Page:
Tuesday, September 15, 2009
So what's wrong with this place? It certainly is one of the most beautiful cities on earth, but would one be out of their mind for trying to launch a tech company from here? Sure, Paris lacks the energy and spirit of a well established entrepreneurial hub... but is it only a matter of time? Can this city ever get there? Unfortunately, not in this lifetime... I'm afraid.
Yes, the government and their policies play a role. These are structural issues which could be legislated away overnight if the politicians had the will. More crucially, the real issues are in the country's DNA, in a cultural mindset that is polar opposite to everything embodied in the entrepreneurial spirit. This mentality will change, the question is when & how far down does France have to fall before people realize their mindset is flawed & unsustainable?
The French do one thing well. They really embody the expression "work to live, not live to work". There is something to be said about quality of life. I am a huge believer in it. I once considered relocating to China post-MBA to be part of something big that I felt going on in the region. After spending some time in Shanghai, I realized that opportunities in China might be inspiring from a professional standpoint, but my personal life would have undergone enormous strain in that country. I am spoiled. I am used to fresh air, open spaces, clean streets, and other luxuries normally taken for granted in the west. But placing value on your personal life doesn't preclude having serious professional ambition and pride in professional projects. It is in this respect that Anglo-Saxons and the entrepreneurial spirit directly clash with French attitudes.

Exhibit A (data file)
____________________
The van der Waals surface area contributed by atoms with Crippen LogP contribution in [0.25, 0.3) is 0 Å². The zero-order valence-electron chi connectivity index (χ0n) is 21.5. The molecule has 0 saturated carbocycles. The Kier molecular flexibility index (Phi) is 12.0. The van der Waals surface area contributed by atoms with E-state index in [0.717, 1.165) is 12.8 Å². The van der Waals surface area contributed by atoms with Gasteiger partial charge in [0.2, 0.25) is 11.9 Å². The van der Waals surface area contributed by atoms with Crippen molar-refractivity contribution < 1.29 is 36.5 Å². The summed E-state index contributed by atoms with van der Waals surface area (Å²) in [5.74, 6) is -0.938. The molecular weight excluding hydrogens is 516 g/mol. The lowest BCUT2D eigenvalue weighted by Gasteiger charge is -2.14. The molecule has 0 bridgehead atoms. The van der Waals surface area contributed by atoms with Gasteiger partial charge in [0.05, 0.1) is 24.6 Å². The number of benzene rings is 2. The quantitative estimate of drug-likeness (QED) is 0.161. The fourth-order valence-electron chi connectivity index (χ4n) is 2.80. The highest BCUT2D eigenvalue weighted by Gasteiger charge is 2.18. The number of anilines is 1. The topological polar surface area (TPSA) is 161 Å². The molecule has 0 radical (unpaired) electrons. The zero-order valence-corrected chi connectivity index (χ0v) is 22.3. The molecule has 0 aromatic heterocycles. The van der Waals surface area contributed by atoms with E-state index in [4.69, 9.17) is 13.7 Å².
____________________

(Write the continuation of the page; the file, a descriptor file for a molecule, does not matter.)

One of my most surprising cultural learnings in the past few years has been this: The French despise those who succeed. Those with ambition and a drive to achieve personal rewards are not admired but scoffed.
It's incredible. I don't really know how this happened, but I'm beginning to wonder... maybe it's a well pulled-off brain washing exercise by the French elite to preserve their protected class.
It's no secret that French society is super elitist, one's position in French life is pre-determined by family & schooling. Social mobility is next to impossible. Even the middle class is well protected. There exists a clear boundary separating management (i.e. the cadre) from non-management... no crossing allowed.
The country's employment laws help to (and are possibly even designed in order to) keep the masses complacent with their lack of upward mobility. The employment laws offer stability for the population in terms of an implicit guaranteed job for life. As a result, ability and performance have become less important than tenure and there is zero incentive to work hard. Once into the system, paychecks are guaranteed and "work" becomes only a noun in the French language and not so much a verb.
It's no wonder the French have adopted a deluded sense of entitlement. Frustratingly low levels of customer service are expected in France, what many fail to realize is that the same ambivalence to work prevails throughout the French workforce. It's amazing the lack of ownership and willingness to take responsibility found at all levels.
It is this sense of entitlement that saps from the culture any drive to achieve greatness on the professional level. It has made hard-work and risk taking an absolutely foreign proposition. Why be an entrepreneur? If you fail, not only do you not get the huge severance check & amazing social safety net, but you will never shake the stigma of failure and will find it nearly impossible to find work again. Those who have done such a ridiculous thing and who have succeeded are not admired, but are actually resented.
The system that props up this mentality, the labor laws and social welfare programs, are going to bleed the country to death. Already corporations have no incentive to locate themselves here nor invest in the country. Unless a startup has a very good business reason to do so, it is almost asinine to register and employ people here. The system is clearly not sustainable. Once it crumbles, the anti-entrepreneurial mentality will follow shortly behind. It is only a matter of when and under what dramatic circumstances will a wave of change wash away the old mindsets paving the way for Paris to become a potential hub for entrepreneurs.